Our recommendation is that start up businesses try to keep their debtor and stock assets separate from their agreement with their bank. Part of the reason is because the bank attributes such a low value to these assets. Where an alternative finance provider like Fifo Capital would secure against up to 80 percent of your debtor assets, the bank would only attribute a value of up to 25 percent. The other key benefit is that keeping debtor and stock assets separate also keeps your options open for the future.
What does the future have in store?
When you start up, the bank offers your business funding based on your current position; the current status of the business sector that you operate within; and the current position of the wider market. All of these factors will inevitably change as time passes. Your customer base will shrink and grow. The industry may shrink and grow too. The economy could go boom or bust. Any single or group of changes could cause your bank to revisit its attitude towards your business borrowing.
When the bank assesses your position as having improved, they will in all likelihood increase your borrowing potential. But when their assessment of your position declines, the bank could freeze or reduce your funding. This is why it is important to have alternative sources of funding available.
What are the options?
There can be a variety of reasons why you require finance. You may be growing; you may have lost an important customer and need access to cash; you may just be trying to manage the cost of day to day operations. If the bank says no to your application for additional funding, what will you do?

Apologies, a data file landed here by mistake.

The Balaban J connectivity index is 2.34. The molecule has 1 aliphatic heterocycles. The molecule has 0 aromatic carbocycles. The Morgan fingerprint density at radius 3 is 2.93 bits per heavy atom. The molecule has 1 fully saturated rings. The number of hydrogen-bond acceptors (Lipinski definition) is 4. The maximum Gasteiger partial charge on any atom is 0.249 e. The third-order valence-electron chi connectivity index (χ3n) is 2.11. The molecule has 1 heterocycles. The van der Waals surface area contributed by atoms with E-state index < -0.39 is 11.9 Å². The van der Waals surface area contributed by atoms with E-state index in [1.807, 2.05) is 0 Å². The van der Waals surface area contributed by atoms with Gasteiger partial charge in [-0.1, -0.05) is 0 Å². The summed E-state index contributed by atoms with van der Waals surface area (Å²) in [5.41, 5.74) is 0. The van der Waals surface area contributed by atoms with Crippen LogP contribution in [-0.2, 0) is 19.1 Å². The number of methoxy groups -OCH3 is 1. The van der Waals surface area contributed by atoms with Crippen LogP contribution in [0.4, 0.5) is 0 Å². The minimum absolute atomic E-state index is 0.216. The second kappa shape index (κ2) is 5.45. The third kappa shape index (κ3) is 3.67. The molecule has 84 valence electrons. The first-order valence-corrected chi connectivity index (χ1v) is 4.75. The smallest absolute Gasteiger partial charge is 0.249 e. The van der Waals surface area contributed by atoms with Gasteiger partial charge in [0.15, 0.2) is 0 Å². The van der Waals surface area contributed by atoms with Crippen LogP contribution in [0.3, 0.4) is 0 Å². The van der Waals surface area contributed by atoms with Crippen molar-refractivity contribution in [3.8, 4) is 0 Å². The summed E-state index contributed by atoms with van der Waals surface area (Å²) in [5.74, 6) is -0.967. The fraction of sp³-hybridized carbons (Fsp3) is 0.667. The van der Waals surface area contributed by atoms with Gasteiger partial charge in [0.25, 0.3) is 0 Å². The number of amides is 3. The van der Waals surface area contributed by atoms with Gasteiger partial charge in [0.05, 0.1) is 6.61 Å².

Invoice finance is also known as receivables finance. It allows you to unlock the value of unpaid invoices – cash that was coming your way anyway – and use them to fulfil your current cashflow needs. If you’ve ensured that debtors and stock are excluded from your security agreement with the bank then it should be relatively easy to set up. Invoice finance offers you a quick finance option where lenders like Fifo Capital will allow you to access up to 80 percent of the value of an invoice up front. That will complement your existing relationship with the bank without negatively impacting it. Then, should the bank change it’s assessment of your position, you can return your borrowing needs to them.
Security often fails to be given the attention it needs until it is too late. Take a look through any finance agreements that you are currently in and consider your options. Plan now for what you will do if the bank cannot support your future business position. If you would like to understand the options that Invoice Finance presents, call one of our Business Partners today. Reviewing your security position in advance could take the headache out of getting fast access to funding in the future.
Invoice Factoring, Cashflow Finance and Business Loans
Fifo Capital specialises in invoice factoring and cashflow finance for small to medium businesses. Find out how we can help here.